In the meanwhile each of the three homeowner associations' construction defect actions proceeded to trial against the developer, his investment entities and the LLC for each conversion project. Allison Andersen and her team obtained $32,000,000 in three final judgments against the individual developer and its insolvent investment entities and also negotiated assignments to the associations of the developer's claims against its insurance company, including claims for "bad faith" arising from the Insurer's refusal to defend the underlying construction defect lawsuits.

The Court reset the insurance coverage case for trial and the BerdingWeil litigators went on the offensive. In July of 2012, the three homeowner associations filed their own Motion for Summary Judgment on the assigned and direct claims, arguing that (a) the Insurer had breached its duty to defend by allowing the insured developer to be unrepresented at the three trials which resulted in $32,000,000 in judgments being entered against him, (b) that the Insurer was precluded by California Insurance Code from rescinding the insurance policies after filing a Declaratory Judgment lawsuit, and (c) that the rescission claims were barred by the statute of limitations. The motion was strategically set for hearing only four weeks before the October 2012 trial date. In early August of 2012, apparently recognizing that numerous actions taken by its original coverage litigation counsel were now under attack in the litigation on the assigned bad faith claims, the Insurer brought in new litigation counsel, formally waived the applicable attorney-client privilege, and asserted an "advice of counsel" defense to the bad faith allegations.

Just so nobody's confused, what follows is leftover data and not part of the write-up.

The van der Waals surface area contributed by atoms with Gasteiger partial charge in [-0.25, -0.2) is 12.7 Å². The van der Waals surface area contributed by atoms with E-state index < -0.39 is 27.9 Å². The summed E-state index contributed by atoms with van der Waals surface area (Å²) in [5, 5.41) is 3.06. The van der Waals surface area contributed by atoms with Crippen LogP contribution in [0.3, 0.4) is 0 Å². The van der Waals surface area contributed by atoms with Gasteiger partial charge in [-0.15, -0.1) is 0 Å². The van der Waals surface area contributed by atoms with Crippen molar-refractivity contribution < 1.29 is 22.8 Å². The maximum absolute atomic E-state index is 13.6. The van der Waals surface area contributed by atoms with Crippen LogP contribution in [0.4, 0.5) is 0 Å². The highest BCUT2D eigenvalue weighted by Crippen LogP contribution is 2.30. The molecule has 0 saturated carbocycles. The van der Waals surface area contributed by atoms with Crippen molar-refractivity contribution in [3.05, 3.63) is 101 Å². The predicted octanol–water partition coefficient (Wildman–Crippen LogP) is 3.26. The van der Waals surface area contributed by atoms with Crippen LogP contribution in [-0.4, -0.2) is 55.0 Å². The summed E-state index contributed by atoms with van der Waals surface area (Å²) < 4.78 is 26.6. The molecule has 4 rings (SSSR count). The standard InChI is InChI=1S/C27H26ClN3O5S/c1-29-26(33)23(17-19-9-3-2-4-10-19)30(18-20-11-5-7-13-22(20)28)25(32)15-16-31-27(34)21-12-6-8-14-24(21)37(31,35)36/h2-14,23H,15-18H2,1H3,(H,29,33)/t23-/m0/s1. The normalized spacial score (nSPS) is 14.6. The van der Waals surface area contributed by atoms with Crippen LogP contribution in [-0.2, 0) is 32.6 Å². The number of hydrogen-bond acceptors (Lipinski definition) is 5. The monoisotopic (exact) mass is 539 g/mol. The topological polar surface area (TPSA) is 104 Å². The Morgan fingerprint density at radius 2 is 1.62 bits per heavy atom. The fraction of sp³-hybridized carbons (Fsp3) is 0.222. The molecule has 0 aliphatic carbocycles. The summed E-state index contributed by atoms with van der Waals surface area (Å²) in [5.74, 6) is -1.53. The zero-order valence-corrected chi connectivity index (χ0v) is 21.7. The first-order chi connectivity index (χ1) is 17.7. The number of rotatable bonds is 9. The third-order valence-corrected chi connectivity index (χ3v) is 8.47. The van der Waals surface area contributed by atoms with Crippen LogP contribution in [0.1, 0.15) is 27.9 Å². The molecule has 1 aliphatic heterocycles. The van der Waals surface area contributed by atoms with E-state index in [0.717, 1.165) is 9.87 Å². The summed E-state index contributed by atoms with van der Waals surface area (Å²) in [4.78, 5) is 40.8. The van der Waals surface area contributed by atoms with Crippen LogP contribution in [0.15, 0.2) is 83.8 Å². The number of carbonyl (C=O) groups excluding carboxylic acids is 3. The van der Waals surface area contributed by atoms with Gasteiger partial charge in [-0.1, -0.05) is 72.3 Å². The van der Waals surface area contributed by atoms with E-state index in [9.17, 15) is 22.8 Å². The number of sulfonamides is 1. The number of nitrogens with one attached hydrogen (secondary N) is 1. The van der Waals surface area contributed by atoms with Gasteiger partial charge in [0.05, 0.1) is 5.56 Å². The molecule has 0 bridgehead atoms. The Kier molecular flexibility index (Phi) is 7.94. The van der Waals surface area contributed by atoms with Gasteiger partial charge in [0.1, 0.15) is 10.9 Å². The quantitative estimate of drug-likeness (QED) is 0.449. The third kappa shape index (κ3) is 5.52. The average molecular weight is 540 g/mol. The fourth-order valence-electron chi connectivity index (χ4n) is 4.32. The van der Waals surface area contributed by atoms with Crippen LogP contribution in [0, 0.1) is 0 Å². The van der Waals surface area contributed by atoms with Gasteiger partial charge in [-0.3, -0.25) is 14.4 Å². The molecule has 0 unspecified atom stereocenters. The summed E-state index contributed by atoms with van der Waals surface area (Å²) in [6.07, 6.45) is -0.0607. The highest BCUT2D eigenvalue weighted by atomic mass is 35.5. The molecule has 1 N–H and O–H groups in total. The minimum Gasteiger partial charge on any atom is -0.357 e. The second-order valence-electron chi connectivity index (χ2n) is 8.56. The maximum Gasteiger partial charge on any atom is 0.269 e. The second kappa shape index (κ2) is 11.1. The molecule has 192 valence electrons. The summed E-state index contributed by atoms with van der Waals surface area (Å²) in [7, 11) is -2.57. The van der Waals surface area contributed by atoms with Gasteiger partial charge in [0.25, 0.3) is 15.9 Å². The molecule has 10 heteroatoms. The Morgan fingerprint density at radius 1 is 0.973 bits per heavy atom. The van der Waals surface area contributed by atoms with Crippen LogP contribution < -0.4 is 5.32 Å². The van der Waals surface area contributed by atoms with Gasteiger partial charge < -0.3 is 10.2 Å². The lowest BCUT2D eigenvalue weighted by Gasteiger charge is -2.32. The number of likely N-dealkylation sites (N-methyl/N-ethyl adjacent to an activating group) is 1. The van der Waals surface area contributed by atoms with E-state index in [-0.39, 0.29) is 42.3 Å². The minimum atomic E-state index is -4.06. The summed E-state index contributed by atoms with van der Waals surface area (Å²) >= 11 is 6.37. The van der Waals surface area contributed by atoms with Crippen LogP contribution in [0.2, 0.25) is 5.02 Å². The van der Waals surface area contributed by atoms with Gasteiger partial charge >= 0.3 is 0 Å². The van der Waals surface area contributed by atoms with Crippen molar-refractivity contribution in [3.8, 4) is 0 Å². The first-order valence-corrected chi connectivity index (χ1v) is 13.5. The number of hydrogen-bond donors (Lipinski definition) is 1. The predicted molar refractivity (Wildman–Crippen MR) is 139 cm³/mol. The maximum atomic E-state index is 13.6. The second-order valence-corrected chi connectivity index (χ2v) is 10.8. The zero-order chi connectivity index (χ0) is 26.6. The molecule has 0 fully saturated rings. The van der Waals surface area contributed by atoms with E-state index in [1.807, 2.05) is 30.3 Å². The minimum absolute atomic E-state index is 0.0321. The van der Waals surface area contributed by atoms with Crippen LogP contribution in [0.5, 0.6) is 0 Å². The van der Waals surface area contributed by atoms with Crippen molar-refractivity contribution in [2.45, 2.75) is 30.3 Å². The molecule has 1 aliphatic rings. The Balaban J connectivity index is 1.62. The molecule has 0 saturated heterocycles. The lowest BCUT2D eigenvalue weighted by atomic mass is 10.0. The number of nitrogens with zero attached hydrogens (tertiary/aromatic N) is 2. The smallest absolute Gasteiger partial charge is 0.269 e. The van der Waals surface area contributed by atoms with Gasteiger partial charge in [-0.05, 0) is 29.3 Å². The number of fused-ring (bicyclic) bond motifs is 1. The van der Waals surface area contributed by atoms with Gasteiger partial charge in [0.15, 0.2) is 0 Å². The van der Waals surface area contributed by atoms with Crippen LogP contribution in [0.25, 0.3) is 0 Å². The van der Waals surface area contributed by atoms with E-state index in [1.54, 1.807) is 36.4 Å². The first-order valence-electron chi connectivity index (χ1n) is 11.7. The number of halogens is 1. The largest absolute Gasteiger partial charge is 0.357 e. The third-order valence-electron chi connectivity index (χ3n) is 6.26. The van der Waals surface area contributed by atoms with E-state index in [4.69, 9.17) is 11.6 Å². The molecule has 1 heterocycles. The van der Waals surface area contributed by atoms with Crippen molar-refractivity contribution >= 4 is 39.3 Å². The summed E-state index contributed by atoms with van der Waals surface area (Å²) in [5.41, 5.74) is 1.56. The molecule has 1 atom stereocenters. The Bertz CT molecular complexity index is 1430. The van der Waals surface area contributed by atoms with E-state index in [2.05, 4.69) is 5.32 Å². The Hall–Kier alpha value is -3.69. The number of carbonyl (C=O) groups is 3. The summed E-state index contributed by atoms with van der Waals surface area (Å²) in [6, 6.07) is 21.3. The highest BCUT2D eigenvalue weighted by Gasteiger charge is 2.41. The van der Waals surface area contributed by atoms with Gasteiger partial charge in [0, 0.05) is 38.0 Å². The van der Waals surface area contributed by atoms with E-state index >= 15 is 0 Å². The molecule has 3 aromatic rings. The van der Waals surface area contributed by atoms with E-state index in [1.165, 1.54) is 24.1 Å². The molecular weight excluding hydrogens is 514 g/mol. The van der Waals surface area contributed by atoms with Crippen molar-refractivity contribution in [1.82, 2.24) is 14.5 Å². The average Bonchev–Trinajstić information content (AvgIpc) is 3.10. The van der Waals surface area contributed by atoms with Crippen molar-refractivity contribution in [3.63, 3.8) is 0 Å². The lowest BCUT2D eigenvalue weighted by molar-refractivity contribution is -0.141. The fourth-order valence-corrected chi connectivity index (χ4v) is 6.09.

Subsequently however, through final pre-trial discovery, BerdingWeil discovered that the insurer had entered into a settlement with the developer in 2009 under the disputed insurance policy involving a different condominium conversion. This discovery was devastating to the carrier because in settling the claim against the policy, the Insurer had waived its rescission rights--the primary defense to the bad faith claims.

During the last week of August 2012, the BerdingWeil trial team traveled to the home office of the insurer to depose the Vice President of Claims and the Vice President of Underwriting, as well as other senior officials. Three and a half days of cross-examination exposed serious flaws in the carrier's defense and with the depositions of the insurer's coverage counsel and the hearing on the homeowner associations' summary judgment motion scheduled for the following week, the insurer abruptly announced that it wished to hold a mediation to resolve the dispute. The Insurer subsequently agreed to pay $6,000,000--the full limits of the policy.

This five year saga demonstrates BerdingWeil's commitment to our clients and the cases we pursue on their behalf. In this case our litigators successfully represented both the claims of the client associations and the assigned rights of the developer and made the insurance carrier honor its obligations to the parties involved in construction defect claims.